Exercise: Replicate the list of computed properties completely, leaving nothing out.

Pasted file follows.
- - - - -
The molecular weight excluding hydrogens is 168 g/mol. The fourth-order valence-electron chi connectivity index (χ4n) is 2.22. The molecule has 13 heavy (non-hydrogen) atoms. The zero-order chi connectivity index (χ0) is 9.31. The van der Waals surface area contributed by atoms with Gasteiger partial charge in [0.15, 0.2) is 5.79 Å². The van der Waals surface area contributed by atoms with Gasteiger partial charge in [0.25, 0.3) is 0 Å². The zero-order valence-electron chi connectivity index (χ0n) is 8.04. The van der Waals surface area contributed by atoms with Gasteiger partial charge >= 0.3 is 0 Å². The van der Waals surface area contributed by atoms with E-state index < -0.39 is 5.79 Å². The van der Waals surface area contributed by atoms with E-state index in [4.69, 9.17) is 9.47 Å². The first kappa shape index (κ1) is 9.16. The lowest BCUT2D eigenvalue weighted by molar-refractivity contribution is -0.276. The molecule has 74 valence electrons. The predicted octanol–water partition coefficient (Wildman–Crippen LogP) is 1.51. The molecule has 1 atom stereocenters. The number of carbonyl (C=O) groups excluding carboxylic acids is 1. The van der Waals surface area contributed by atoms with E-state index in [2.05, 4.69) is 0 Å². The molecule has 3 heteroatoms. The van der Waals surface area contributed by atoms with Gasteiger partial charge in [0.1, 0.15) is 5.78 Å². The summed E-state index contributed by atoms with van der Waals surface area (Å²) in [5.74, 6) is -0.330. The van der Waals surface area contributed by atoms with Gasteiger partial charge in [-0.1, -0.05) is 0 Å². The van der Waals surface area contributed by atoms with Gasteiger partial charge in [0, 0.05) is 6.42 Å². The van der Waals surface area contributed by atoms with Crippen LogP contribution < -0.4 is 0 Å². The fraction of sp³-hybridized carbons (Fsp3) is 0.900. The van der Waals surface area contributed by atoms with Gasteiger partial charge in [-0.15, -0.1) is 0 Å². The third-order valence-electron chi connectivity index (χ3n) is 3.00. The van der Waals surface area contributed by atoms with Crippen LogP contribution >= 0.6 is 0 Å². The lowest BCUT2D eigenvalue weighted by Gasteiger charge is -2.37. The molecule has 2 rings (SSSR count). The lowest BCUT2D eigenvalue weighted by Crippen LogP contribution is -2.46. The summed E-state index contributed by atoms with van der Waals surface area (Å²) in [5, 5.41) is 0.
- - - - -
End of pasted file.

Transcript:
The molecular weight excluding hydrogens is 168 g/mol. The fourth-order valence-electron chi connectivity index (χ4n) is 2.22. The molecule has 13 heavy (non-hydrogen) atoms. The zero-order chi connectivity index (χ0) is 9.31. The van der Waals surface area contributed by atoms with Gasteiger partial charge in [0.15, 0.2) is 5.79 Å². The van der Waals surface area contributed by atoms with Gasteiger partial charge in [0.25, 0.3) is 0 Å². The zero-order valence-electron chi connectivity index (χ0n) is 8.04. The van der Waals surface area contributed by atoms with Gasteiger partial charge >= 0.3 is 0 Å². The van der Waals surface area contributed by atoms with E-state index < -0.39 is 5.79 Å². The van der Waals surface area contributed by atoms with E-state index in [4.69, 9.17) is 9.47 Å². The first kappa shape index (κ1) is 9.16. The lowest BCUT2D eigenvalue weighted by molar-refractivity contribution is -0.276. The molecule has 74 valence electrons. The predicted octanol–water partition coefficient (Wildman–Crippen LogP) is 1.51. The molecule has 1 atom stereocenters. The number of carbonyl (C=O) groups excluding carboxylic acids is 1. The van der Waals surface area contributed by atoms with E-state index in [2.05, 4.69) is 0 Å². The molecule has 3 heteroatoms. The van der Waals surface area contributed by atoms with Gasteiger partial charge in [0.1, 0.15) is 5.78 Å². The summed E-state index contributed by atoms with van der Waals surface area (Å²) in [5.74, 6) is -0.330. The van der Waals surface area contributed by atoms with Gasteiger partial charge in [-0.1, -0.05) is 0 Å². The van der Waals surface area contributed by atoms with Gasteiger partial charge in [0, 0.05) is 6.42 Å². The van der Waals surface area contributed by atoms with Crippen LogP contribution < -0.4 is 0 Å². The fraction of sp³-hybridized carbons (Fsp3) is 0.900. The van der Waals surface area contributed by atoms with Gasteiger partial charge in [-0.15, -0.1) is 0 Å². The third-order valence-electron chi connectivity index (χ3n) is 3.00. The van der Waals surface area contributed by atoms with Crippen LogP contribution >= 0.6 is 0 Å². The lowest BCUT2D eigenvalue weighted by Gasteiger charge is -2.37. The molecule has 2 rings (SSSR count). The lowest BCUT2D eigenvalue weighted by Crippen LogP contribution is -2.46. The summed E-state index contributed by atoms with van der Waals surface area (Å²) in [5, 5.41) is 0.